Why radio interviews have never been more important

Are radio interviews part of your comms and PR strategy?

The latest audience figures suggest they should be because more people are listening to radio than ever before.

According to RAJAR – the organisation measuring UK radio audiences - 50 million adults tune into the radio each week. That works out as 89 per cent of the UK adult population.

And the average listener tunes into more than 20 hours of live radio a week.

Its figures for the first quarter of 2024 also show the way people listen to the radio is changing – 30 per cent of adults now listen to the radio on a smartphone or tablet at least once a month.

Online listening has overtaken analogue FM and AM platforms.

Delving further into the figures, there is a growing demand for commercial radio – it set a new record audience reach of 39.7 million.

Meanwhile, BBC local radio, where local content has been cut back, has seen a 10 per cent decline in its weekly reach year-on-year. Its weekly reach now stands at 4.8 million people.

What about the flagship news programmes?

Well, Radio 4’s Today programme has 5.6 million listeners a week. Nick Ferrari’s LBC breakfast show has 1.4 million weekly listeners. For Radio 5 Live’s breakfast programme, the figure is more than 1.2 million people.

The statistics also show that 33 per cent of adults listen to podcasts at least once a month, again highlighting the growing importance of the format – something we can prepare your spokespeople for and help you create your own one.


So, what does all this mean for you?

As we always stress during our media training courses, radio presents a brilliant opportunity to reach a large audience. And that audience is growing.

But how can you and your spokespeople make the most of this opportunity to reach a mass audience?

Well, here are some expert tips and advice from our training courses.


Start strongly

Radio interviews are surprisingly short – the average radio interview is about two and a half minutes long.

By comparison, a TV interview will typically be closer to five minutes.

So, spokespeople don’t have much time to play with.

And they are talking to an audience that tends to be multi-tasking. People typically listen to the radio while doing something else, like driving, working or cooking. According to RAJAR, 58 per cent of people listen to the radio while driving and 19 per cent while working.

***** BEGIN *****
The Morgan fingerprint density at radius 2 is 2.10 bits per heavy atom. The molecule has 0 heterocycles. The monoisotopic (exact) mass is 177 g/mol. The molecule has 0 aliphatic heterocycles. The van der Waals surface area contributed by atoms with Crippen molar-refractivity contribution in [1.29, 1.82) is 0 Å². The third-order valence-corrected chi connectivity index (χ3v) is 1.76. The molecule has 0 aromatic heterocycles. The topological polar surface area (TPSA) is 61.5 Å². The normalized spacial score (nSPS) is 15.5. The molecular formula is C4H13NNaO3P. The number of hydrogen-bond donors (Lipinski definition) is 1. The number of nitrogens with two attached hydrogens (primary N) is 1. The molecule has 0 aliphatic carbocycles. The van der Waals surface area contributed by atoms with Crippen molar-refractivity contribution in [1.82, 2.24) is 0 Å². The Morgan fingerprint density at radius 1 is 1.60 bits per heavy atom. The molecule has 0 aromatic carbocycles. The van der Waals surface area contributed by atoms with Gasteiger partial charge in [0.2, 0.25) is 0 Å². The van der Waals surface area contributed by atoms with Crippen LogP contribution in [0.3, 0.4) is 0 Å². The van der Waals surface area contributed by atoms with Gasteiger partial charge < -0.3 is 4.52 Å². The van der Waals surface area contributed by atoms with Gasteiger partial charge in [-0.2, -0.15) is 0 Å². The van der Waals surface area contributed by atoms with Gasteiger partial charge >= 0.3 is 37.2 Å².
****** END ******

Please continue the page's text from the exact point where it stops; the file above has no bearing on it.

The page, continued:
So, you need to grab their attention by ensuring you get to your message at the start. Don’t wait for the ideal question to come along.


Ditch the pleasantries

To grab attention, avoid starting by saying something like “Thanks for having me”, or “Thanks for having me on”.

We get it - it’s an instinctive reaction.

But it is also dull. And the chances are listeners will have already heard every other spokesperson begin in the same fashion.

Additionally, if it follows on from a challenging opening question, it sounds weak and could be viewed as an attempt to avoid the question.

As we stress during our media training courses, keep the pleasantries to a simple ‘Hello’ or ‘Good morning’.


Bring the energy

Listeners are likely to drop out if you sound flat and monotone.

You must bring energy to your interview and show you are passionate and enthusiastic about your subject. Try to match the energy levels of the journalist carrying out the interview.


Be yourself (and tell stories)

A good radio interview is a conversation.

Stick to the language you would use if you were talking to a friend in a pub or café.

People often fall into the trap of trying to be someone else and sound rehearsed and robotic. And the interview is stripped of any personality.

Similarly, share personal stories and anecdotes to bring your interview to life and make what you say resonate. Radio is all about stories, and people are fascinated by those about other people.



Don’t be afraid to repeat your message.

People drop in and out of radio programmes. Some will switch on in the middle of your interview.